Corruption-control mechanisms in Nepal Blog Home / Blog / Corruption-control mechanisms in Nepal
2015 02:52
Like in many other countries, corruption is a huge problem in Nepal as it is the main obstacle to economic and political reforms, accountability, transparency and good governance. Corruption has trickled into both private and public sectors, and into almost all aspects of life. The Commission for the Investigation of Abuse of Authority (CIAA) is a supreme constitutional body dedicated to corruption control – a distinctive anti-corruption agency in South Asia. It has the role of an ombudsman, investigator and prosecutor. It carries out inquiries and investigations into corrupt and improper conducts involving public officials. It has the authority to investigate all officials from the Prime Minister to low-rank public servants. Based on the findings, the Commission may file a case against allegedly corrupt indiviuals in the law court. As its authority is directly derived from the constitution, any legislative measures to curb its power are subject to judicial review of the Supreme Court.

The CIAA focuses on the detection of corrupt acts and punishment of the corrupt on the one hand, whereas it also promotes social, cultural awareness of the evil of corruption and encourages institutional reform to create anti-corruption environment on the other hand. In this way, the CIAA takes punitive, preventive and promotional measures against corruption. Its awareness activities consist in disseminating information through audio-visual ads, posters, pamphlets, booklets, newsletters, calendars, stickers, radio and television programs. The CIAA also organizes interaction programs with governmental as well as non-governmental organizations and civil society to discuss and find out ways and means to curb corruption.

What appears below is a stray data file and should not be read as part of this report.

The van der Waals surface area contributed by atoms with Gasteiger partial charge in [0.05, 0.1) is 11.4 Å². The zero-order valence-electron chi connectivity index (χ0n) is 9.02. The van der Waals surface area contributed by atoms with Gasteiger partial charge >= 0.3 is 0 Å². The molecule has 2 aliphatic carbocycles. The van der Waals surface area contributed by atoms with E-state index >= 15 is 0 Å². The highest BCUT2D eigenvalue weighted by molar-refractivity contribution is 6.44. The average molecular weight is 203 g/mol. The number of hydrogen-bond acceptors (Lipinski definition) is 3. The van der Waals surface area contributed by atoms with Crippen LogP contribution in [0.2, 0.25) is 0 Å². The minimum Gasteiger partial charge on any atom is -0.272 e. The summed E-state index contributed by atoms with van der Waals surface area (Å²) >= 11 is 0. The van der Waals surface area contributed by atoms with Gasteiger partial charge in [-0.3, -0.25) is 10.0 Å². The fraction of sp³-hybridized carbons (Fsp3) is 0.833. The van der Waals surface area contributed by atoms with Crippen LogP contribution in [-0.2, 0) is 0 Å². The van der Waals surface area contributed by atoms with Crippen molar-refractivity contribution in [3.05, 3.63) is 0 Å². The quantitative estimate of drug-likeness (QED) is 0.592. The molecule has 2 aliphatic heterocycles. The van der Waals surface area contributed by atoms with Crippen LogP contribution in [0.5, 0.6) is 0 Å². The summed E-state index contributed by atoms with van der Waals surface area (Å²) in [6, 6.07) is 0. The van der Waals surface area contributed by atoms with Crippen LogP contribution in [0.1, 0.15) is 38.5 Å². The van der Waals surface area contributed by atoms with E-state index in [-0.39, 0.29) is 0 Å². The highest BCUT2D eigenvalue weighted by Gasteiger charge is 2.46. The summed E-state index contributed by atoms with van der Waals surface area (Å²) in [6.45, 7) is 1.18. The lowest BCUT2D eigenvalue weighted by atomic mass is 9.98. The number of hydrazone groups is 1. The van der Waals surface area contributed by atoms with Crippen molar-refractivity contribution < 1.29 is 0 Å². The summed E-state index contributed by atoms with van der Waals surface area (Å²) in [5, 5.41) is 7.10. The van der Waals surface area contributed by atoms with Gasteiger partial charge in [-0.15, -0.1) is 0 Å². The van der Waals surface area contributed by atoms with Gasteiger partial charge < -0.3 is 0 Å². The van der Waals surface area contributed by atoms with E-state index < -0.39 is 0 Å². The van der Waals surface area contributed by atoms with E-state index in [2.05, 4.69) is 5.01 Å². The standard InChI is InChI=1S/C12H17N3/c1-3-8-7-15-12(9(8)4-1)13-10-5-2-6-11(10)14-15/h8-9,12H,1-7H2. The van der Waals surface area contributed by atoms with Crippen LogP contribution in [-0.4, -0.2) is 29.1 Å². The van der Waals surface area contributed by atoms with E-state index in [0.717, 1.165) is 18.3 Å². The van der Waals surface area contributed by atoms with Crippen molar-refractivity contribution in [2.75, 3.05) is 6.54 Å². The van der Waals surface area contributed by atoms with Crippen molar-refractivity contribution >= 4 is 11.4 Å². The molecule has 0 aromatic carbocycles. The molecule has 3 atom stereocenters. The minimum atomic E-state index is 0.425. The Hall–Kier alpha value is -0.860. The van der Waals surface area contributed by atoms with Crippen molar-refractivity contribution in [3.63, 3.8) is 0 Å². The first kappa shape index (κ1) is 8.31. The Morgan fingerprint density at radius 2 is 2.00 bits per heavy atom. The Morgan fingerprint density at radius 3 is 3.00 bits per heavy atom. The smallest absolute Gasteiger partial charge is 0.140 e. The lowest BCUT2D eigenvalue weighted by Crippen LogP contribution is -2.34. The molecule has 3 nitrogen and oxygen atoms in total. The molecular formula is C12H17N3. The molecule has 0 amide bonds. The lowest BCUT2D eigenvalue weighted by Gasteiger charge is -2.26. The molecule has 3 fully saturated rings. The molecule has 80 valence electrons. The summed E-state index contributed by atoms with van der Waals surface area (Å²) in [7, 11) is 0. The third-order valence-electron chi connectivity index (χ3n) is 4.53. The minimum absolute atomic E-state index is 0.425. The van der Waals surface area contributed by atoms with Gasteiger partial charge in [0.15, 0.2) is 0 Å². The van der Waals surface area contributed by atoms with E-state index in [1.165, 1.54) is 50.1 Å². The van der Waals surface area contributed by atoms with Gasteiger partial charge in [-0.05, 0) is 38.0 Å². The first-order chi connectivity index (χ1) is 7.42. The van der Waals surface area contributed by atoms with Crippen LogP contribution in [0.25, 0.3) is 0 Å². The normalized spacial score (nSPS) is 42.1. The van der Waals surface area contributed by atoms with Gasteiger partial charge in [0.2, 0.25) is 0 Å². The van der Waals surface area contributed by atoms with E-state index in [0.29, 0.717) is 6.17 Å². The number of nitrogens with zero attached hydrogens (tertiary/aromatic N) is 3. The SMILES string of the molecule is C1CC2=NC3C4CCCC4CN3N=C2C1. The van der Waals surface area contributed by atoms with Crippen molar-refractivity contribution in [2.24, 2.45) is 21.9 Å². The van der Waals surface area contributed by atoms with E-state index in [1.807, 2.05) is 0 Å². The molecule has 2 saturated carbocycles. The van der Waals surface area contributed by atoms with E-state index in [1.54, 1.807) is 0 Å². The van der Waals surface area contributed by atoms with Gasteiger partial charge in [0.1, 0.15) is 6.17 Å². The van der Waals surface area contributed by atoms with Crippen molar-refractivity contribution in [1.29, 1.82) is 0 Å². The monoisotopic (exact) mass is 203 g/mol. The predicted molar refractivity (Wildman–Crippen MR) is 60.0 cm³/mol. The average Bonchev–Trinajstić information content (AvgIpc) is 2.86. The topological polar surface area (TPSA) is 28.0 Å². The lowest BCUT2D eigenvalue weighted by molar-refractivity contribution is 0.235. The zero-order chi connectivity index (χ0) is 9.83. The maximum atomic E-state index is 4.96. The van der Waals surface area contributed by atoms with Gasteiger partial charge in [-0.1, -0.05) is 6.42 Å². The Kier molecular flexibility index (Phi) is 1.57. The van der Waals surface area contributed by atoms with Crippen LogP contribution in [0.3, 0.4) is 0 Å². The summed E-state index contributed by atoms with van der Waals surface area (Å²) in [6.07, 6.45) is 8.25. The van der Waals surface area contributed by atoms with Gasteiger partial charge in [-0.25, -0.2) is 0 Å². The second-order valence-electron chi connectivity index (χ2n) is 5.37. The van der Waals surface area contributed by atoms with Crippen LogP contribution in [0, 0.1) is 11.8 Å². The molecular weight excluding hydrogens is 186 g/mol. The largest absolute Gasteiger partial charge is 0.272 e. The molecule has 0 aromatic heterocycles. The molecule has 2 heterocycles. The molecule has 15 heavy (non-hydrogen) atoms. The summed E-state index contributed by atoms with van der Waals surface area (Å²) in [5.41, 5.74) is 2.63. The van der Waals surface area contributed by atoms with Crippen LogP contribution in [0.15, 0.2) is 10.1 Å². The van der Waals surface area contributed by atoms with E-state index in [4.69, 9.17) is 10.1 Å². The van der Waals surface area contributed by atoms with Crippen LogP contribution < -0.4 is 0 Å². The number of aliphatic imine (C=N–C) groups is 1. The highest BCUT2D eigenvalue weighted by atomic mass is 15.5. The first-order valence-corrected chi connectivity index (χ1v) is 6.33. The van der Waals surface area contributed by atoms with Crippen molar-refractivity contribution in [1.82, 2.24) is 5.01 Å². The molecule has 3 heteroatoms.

Moreover, it has collaborated with international stakeholders to promote anti-corruption activities by sharing experiences and exchanging views in various national and international forums. The CIAA has carried out exchange visit programs and participated in training organized by overseas graft fighters such as the Independent Commission Against Corruption (ICAC) of Hong Kong and the Malaysian Anti-Corruption Academy (MACA).
Nepal is an active member of the Asian Development Bank (ADB), the Anti-Corruption Initiative for Asia and the Pacific of the Organization for Economic Co-operation and Development (OECD). The country has also contributed to the first and second International Conference of the Association of Anti-Corruption Authorities (IAACA) held respectively in Beijing in November 2006 and Bali in November 2007.

Nepal is a signatory to the United Nations Convention Against Corruption (UNCAC). It has recently enacted the Anti Money Laundering Act, the Procurement Act, the Right to Information Act and the Good Governance Act to meet the legislative pre-requisites of UNCAC. Governemental forces are currently drafting some more acts including the Mutual Legal Assistance Act, the Witness and Whistle Blower Protection Act to further comply with the pre-requisites of UNCAC. The Parliament is to ratify the accession of Nepal to the UNCAC in no time.
Fighting corruption is difficult but not impossible. It requires a new order of incentive structures so that individuals change their behavior and start thinking differently. There is a need for restructuring social order to establish a corruption-free society in which public post holders acknowledge their accountability, fear the heavy cost of corruption and get rewarded for being honest. People are to be educated so that they show zero tolerance towards bribery. The suggested project finds long-term solutions to the corruption problem by formulating and implementing proactive plans and programs.

Mr. Beda P. Shiwakoti
CIAA, Nepal
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